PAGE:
TRANSHUMAN:  A Documentary by Titus Nachbauer
Jan31

TRANSHUMAN: A Documentary by Titus Nachbauer

Peter Philosopher Anders Sandberg does not accept death as a foregone conclusion. According to him it

Read More
Will there be a Battery Singularity by 2025 ?
Jan26

Will there be a Battery Singularity by 2025 ?

Share BY BRIAN WANG Ramez Naam, author of The Infinite Resource: The Power of Ideas on a Finite Planet, recently explained that lithium-ion batteries have a fifteen year history of exponential price reduction. Between 1991 and 2005, the capacity that could be bought with $100 went up by a factor of 11. The trend continues through to the present day. SolidEnergy calculates that its materials could be used to make battery packs that cost $130 per kilowatt-hour, in line with U.S. Department of Energy goals for making electric vehicles affordable. Battery pack costs are typically kept secret, but estimates range from $250 to $500 per kilowatt-hour for packs in commercial electric vehicles. The 85 KWh battery pack for a Tesla S would go from $20,000 to $40,000 down to about $11,000. Lithium ion could get even cheaper (if only from economies of scale from factories that are ten times larger in China). Lithium Sulfur batteries are getting close to commercialization. They have the potential to drive costs to about $60 per KWh. This would be about $5000 for a Tesla S battery pack. The Tesla model S was picked as the Car and Driver car of the year. If it could be made three times cheaper and the follow on generation 3 is planned to be half the price of the model S. The Battery singularity would be the electric car singularity. Batteries (and electric engines) that replace gasoline (and combustion engines) but at lower lifetime costs have the potential to completely replace combustion engines. I believe the costs will be brought down and the factory construction and scaling of the supply chain will take until about 2025. We could get to 10 million electric cars per year by about 2020 and then to 100 million by 2025. This would likely mean that Tesla with its large lead in electric cars would likely be selling as many cars as Toyota now and possibly 2 to 3 times as many. This would be 10 to 30 million cars. Tesla would be worth $300 billion to $2 trillion depending upon the price earnings multiple. Elon Musk has about 27-28% of Tesla. He would be worth $100 billion to $600 billion depending upon exactly how big and profitable Tesla becomes. This would also mean that Elon Musk would be able to fund all of his smaller businesses like Spacex with their reusable rockets from his own pocket. Elon plans on creating a supersonic electric passenger plane. The battery singularity with cheap high energy density lithium sulfur or lithium air batteries would make those possible too. The follow on technology enabled by the...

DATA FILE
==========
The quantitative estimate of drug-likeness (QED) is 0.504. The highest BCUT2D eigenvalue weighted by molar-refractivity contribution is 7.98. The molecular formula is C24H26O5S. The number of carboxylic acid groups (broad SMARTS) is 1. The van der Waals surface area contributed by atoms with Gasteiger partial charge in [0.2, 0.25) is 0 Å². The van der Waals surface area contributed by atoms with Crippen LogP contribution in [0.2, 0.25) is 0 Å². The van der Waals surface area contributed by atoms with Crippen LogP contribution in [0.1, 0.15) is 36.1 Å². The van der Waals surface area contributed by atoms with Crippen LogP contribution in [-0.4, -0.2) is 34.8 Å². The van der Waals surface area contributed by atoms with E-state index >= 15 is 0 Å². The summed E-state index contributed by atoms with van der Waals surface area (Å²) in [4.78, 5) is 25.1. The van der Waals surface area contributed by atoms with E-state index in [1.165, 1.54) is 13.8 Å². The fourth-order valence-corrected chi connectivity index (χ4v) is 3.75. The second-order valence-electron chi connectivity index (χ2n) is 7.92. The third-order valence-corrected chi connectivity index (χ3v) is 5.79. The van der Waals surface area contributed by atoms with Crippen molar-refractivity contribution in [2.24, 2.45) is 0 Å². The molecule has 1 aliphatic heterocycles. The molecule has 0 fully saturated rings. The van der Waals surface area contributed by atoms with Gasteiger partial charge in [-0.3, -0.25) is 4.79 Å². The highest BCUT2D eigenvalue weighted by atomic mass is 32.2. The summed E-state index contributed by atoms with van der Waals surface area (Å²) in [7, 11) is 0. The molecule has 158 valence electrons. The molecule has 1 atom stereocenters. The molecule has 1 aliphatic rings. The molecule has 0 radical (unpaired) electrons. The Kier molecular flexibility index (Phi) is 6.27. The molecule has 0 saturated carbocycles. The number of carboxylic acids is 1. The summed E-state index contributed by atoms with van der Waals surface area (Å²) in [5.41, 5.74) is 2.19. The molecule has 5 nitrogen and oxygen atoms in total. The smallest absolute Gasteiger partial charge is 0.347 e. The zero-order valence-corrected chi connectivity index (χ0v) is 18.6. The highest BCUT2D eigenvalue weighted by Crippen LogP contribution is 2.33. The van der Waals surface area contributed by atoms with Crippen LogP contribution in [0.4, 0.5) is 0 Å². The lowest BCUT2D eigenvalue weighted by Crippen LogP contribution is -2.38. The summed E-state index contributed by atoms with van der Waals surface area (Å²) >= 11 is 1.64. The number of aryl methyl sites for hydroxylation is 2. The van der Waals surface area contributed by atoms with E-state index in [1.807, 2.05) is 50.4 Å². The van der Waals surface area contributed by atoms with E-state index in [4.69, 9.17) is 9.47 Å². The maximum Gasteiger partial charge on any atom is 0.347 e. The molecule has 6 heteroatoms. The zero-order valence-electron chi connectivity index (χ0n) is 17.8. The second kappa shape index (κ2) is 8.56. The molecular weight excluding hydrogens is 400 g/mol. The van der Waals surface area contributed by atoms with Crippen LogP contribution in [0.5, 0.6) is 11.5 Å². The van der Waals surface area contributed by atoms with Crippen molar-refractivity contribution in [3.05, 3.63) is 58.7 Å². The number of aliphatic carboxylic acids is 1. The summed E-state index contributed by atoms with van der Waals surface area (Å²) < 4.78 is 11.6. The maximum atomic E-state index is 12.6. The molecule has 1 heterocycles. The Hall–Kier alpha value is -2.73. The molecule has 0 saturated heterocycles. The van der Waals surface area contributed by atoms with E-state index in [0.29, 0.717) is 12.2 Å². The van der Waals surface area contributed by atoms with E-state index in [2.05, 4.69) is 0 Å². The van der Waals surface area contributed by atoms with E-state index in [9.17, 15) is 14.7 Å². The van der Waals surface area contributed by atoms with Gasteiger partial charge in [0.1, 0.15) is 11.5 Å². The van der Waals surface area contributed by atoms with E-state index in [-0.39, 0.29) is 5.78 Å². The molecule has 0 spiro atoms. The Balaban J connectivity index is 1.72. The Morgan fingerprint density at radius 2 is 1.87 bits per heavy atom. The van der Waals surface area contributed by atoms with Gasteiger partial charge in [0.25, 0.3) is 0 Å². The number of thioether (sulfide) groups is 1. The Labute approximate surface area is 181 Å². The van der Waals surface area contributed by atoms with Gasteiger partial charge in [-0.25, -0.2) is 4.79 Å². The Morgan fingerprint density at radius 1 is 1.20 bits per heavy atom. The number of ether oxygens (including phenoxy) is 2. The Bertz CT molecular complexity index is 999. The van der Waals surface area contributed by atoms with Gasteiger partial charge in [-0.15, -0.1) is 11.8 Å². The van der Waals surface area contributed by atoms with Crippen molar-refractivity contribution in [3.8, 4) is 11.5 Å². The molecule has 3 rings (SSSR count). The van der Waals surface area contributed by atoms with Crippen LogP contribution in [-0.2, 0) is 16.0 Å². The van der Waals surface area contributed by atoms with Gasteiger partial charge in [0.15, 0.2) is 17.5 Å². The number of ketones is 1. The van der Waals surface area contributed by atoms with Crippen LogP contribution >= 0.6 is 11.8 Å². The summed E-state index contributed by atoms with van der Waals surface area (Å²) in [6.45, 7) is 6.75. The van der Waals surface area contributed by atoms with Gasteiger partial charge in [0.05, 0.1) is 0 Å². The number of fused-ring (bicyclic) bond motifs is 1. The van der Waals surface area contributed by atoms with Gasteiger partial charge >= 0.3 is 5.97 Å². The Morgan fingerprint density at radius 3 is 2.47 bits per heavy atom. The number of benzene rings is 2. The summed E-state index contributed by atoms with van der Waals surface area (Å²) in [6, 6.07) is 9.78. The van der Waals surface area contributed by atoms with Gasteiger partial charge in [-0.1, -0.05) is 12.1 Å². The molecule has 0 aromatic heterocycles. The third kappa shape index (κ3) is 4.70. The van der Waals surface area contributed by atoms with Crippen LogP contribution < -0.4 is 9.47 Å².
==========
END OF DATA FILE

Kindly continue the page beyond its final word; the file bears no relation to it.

Read More

Singularity University to launch 50 million venture fund to tackle the world’s grand challenges